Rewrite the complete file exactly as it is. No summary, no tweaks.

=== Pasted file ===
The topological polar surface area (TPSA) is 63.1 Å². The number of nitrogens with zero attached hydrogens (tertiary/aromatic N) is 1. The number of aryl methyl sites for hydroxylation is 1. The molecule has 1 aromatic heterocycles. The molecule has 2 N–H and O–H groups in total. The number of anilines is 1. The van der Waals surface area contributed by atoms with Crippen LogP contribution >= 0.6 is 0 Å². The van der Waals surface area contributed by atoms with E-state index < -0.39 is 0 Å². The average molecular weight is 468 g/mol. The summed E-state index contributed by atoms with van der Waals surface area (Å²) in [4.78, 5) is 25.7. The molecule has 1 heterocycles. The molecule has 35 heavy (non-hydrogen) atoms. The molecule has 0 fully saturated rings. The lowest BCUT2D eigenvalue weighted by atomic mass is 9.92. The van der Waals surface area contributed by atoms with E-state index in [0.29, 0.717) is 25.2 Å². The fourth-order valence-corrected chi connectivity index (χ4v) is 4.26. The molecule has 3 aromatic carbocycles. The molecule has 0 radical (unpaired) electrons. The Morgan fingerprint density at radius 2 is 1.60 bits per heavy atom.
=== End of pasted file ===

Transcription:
The topological polar surface area (TPSA) is 63.1 Å². The number of nitrogens with zero attached hydrogens (tertiary/aromatic N) is 1. The number of aryl methyl sites for hydroxylation is 1. The molecule has 1 aromatic heterocycles. The molecule has 2 N–H and O–H groups in total. The number of anilines is 1. The van der Waals surface area contributed by atoms with Crippen LogP contribution >= 0.6 is 0 Å². The van der Waals surface area contributed by atoms with E-state index < -0.39 is 0 Å². The average molecular weight is 468 g/mol. The summed E-state index contributed by atoms with van der Waals surface area (Å²) in [4.78, 5) is 25.7. The molecule has 1 heterocycles. The molecule has 35 heavy (non-hydrogen) atoms. The molecule has 0 fully saturated rings. The lowest BCUT2D eigenvalue weighted by atomic mass is 9.92. The van der Waals surface area contributed by atoms with E-state index in [0.29, 0.717) is 25.2 Å². The fourth-order valence-corrected chi connectivity index (χ4v) is 4.26. The molecule has 3 aromatic carbocycles. The molecule has 0 radical (unpaired) electrons. The Morgan fingerprint density at radius 2 is 1.60 bits per heavy atom.